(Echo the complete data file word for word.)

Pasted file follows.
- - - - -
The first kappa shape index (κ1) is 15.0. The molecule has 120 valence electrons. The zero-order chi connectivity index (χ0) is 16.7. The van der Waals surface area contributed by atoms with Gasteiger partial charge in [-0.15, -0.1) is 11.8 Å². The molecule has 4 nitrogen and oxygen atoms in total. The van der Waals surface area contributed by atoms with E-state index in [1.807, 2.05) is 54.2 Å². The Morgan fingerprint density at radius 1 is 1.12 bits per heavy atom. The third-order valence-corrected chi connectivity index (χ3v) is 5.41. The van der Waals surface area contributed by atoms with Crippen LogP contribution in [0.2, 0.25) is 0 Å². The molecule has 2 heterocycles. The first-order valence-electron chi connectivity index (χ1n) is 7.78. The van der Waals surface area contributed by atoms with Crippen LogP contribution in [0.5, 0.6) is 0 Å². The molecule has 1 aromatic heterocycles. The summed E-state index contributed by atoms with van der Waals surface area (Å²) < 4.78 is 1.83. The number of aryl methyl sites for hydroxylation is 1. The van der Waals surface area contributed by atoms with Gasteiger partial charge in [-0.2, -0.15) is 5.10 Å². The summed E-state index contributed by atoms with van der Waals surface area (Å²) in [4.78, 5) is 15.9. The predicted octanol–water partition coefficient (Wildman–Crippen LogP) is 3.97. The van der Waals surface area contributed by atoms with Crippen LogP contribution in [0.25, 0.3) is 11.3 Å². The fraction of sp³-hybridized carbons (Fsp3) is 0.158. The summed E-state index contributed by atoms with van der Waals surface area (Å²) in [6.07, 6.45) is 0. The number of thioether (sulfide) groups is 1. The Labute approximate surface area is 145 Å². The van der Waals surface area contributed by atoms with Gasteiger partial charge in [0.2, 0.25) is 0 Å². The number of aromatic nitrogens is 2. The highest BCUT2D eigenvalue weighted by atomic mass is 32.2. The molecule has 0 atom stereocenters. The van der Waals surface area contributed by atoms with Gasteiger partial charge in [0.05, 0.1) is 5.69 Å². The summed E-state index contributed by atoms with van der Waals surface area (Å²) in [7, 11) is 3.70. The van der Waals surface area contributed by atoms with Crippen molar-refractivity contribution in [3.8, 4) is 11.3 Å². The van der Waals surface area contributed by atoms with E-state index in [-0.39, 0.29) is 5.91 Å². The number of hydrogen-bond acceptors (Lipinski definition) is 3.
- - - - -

The first kappa shape index (κ1) is 15.0. The molecule has 120 valence electrons. The zero-order chi connectivity index (χ0) is 16.7. The van der Waals surface area contributed by atoms with Gasteiger partial charge in [-0.15, -0.1) is 11.8 Å². The molecule has 4 nitrogen and oxygen atoms in total. The van der Waals surface area contributed by atoms with E-state index in [1.807, 2.05) is 54.2 Å². The Morgan fingerprint density at radius 1 is 1.12 bits per heavy atom. The third-order valence-corrected chi connectivity index (χ3v) is 5.41. The van der Waals surface area contributed by atoms with Crippen LogP contribution in [0.2, 0.25) is 0 Å². The molecule has 2 heterocycles. The first-order valence-electron chi connectivity index (χ1n) is 7.78. The van der Waals surface area contributed by atoms with Crippen LogP contribution in [0.5, 0.6) is 0 Å². The molecule has 1 aromatic heterocycles. The summed E-state index contributed by atoms with van der Waals surface area (Å²) < 4.78 is 1.83. The number of aryl methyl sites for hydroxylation is 1. The van der Waals surface area contributed by atoms with Gasteiger partial charge in [-0.2, -0.15) is 5.10 Å². The summed E-state index contributed by atoms with van der Waals surface area (Å²) in [4.78, 5) is 15.9. The predicted octanol–water partition coefficient (Wildman–Crippen LogP) is 3.97. The van der Waals surface area contributed by atoms with Crippen LogP contribution in [0.25, 0.3) is 11.3 Å². The fraction of sp³-hybridized carbons (Fsp3) is 0.158. The summed E-state index contributed by atoms with van der Waals surface area (Å²) in [6.07, 6.45) is 0. The number of thioether (sulfide) groups is 1. The Labute approximate surface area is 145 Å². The van der Waals surface area contributed by atoms with Gasteiger partial charge in [0.2, 0.25) is 0 Å². The number of aromatic nitrogens is 2. The highest BCUT2D eigenvalue weighted by atomic mass is 32.2. The molecule has 0 atom stereocenters. The van der Waals surface area contributed by atoms with Gasteiger partial charge in [0.05, 0.1) is 5.69 Å². The summed E-state index contributed by atoms with van der Waals surface area (Å²) in [7, 11) is 3.70. The van der Waals surface area contributed by atoms with Crippen molar-refractivity contribution in [3.8, 4) is 11.3 Å². The van der Waals surface area contributed by atoms with E-state index in [-0.39, 0.29) is 5.91 Å². The number of hydrogen-bond acceptors (Lipinski definition) is 3.